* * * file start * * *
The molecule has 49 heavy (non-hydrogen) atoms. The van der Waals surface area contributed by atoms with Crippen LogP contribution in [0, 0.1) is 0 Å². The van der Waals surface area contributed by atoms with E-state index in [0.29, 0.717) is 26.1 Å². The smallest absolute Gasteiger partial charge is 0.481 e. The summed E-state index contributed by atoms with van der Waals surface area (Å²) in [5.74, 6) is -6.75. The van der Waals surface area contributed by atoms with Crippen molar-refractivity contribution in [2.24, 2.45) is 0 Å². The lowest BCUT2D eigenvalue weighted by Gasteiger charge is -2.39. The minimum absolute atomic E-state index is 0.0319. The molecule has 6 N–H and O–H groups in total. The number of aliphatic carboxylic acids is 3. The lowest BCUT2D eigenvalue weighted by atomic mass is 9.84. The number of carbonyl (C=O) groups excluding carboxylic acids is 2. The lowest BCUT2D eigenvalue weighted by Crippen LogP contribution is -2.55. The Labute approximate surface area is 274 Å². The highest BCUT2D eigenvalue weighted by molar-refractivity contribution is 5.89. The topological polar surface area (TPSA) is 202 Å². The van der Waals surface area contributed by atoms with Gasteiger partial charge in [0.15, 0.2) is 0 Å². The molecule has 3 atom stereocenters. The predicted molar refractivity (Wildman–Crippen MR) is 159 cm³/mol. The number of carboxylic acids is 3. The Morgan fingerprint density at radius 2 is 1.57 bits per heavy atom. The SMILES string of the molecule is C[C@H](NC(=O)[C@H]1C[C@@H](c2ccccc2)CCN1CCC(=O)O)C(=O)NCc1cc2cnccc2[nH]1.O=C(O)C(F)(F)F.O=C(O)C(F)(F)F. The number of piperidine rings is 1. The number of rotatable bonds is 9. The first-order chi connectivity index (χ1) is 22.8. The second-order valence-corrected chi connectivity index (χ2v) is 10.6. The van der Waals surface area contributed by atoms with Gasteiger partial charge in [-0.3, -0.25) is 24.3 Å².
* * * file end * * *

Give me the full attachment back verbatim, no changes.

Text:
The molecule has 49 heavy (non-hydrogen) atoms. The van der Waals surface area contributed by atoms with Crippen LogP contribution in [0, 0.1) is 0 Å². The van der Waals surface area contributed by atoms with E-state index in [0.29, 0.717) is 26.1 Å². The smallest absolute Gasteiger partial charge is 0.481 e. The summed E-state index contributed by atoms with van der Waals surface area (Å²) in [5.74, 6) is -6.75. The van der Waals surface area contributed by atoms with Crippen molar-refractivity contribution in [2.24, 2.45) is 0 Å². The lowest BCUT2D eigenvalue weighted by Gasteiger charge is -2.39. The minimum absolute atomic E-state index is 0.0319. The molecule has 6 N–H and O–H groups in total. The number of aliphatic carboxylic acids is 3. The lowest BCUT2D eigenvalue weighted by atomic mass is 9.84. The number of carbonyl (C=O) groups excluding carboxylic acids is 2. The lowest BCUT2D eigenvalue weighted by Crippen LogP contribution is -2.55. The Labute approximate surface area is 274 Å². The highest BCUT2D eigenvalue weighted by molar-refractivity contribution is 5.89. The topological polar surface area (TPSA) is 202 Å². The van der Waals surface area contributed by atoms with Gasteiger partial charge in [0.15, 0.2) is 0 Å². The molecule has 3 atom stereocenters. The predicted molar refractivity (Wildman–Crippen MR) is 159 cm³/mol. The number of carboxylic acids is 3. The Morgan fingerprint density at radius 2 is 1.57 bits per heavy atom. The SMILES string of the molecule is C[C@H](NC(=O)[C@H]1C[C@@H](c2ccccc2)CCN1CCC(=O)O)C(=O)NCc1cc2cnccc2[nH]1.O=C(O)C(F)(F)F.O=C(O)C(F)(F)F. The number of piperidine rings is 1. The number of rotatable bonds is 9. The first-order chi connectivity index (χ1) is 22.8. The second-order valence-corrected chi connectivity index (χ2v) is 10.6. The van der Waals surface area contributed by atoms with Gasteiger partial charge in [-0.3, -0.25) is 24.3 Å².